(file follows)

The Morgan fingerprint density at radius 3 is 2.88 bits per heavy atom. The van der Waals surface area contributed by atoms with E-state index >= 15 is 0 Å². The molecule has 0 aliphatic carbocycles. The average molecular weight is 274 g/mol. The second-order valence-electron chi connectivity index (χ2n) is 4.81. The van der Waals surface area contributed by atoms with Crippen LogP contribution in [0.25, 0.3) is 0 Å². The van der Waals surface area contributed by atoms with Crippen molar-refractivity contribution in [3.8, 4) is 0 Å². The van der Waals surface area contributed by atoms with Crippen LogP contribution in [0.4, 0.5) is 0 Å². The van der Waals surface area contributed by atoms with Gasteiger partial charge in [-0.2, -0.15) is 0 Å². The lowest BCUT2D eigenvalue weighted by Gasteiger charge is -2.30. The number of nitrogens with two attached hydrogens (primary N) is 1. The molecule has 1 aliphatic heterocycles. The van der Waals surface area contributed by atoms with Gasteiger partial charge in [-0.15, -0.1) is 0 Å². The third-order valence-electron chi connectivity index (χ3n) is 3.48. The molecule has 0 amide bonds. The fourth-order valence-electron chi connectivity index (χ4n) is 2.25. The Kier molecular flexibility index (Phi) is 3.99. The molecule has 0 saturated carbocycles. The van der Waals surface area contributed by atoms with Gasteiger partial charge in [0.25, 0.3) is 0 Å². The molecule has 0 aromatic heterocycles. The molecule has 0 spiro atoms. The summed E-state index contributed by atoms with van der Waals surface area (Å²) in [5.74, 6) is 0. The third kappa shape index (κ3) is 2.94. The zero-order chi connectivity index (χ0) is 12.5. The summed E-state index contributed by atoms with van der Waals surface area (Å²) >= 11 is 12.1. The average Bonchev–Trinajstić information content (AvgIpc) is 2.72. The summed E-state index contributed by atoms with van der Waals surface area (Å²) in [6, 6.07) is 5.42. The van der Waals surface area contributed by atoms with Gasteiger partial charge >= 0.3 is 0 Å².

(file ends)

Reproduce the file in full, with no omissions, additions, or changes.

The Morgan fingerprint density at radius 3 is 2.88 bits per heavy atom. The van der Waals surface area contributed by atoms with E-state index >= 15 is 0 Å². The molecule has 0 aliphatic carbocycles. The average molecular weight is 274 g/mol. The second-order valence-electron chi connectivity index (χ2n) is 4.81. The van der Waals surface area contributed by atoms with Crippen LogP contribution in [0.25, 0.3) is 0 Å². The van der Waals surface area contributed by atoms with Crippen molar-refractivity contribution in [3.8, 4) is 0 Å². The van der Waals surface area contributed by atoms with Crippen LogP contribution in [0.4, 0.5) is 0 Å². The van der Waals surface area contributed by atoms with Gasteiger partial charge in [-0.2, -0.15) is 0 Å². The lowest BCUT2D eigenvalue weighted by Gasteiger charge is -2.30. The number of nitrogens with two attached hydrogens (primary N) is 1. The molecule has 1 aliphatic heterocycles. The van der Waals surface area contributed by atoms with Gasteiger partial charge in [-0.15, -0.1) is 0 Å². The third-order valence-electron chi connectivity index (χ3n) is 3.48. The molecule has 0 amide bonds. The fourth-order valence-electron chi connectivity index (χ4n) is 2.25. The Kier molecular flexibility index (Phi) is 3.99. The molecule has 0 saturated carbocycles. The van der Waals surface area contributed by atoms with Gasteiger partial charge in [0.25, 0.3) is 0 Å². The molecule has 0 aromatic heterocycles. The molecule has 0 spiro atoms. The summed E-state index contributed by atoms with van der Waals surface area (Å²) in [5.74, 6) is 0. The third kappa shape index (κ3) is 2.94. The zero-order chi connectivity index (χ0) is 12.5. The summed E-state index contributed by atoms with van der Waals surface area (Å²) >= 11 is 12.1. The average Bonchev–Trinajstić information content (AvgIpc) is 2.72. The summed E-state index contributed by atoms with van der Waals surface area (Å²) in [6, 6.07) is 5.42. The van der Waals surface area contributed by atoms with Gasteiger partial charge >= 0.3 is 0 Å².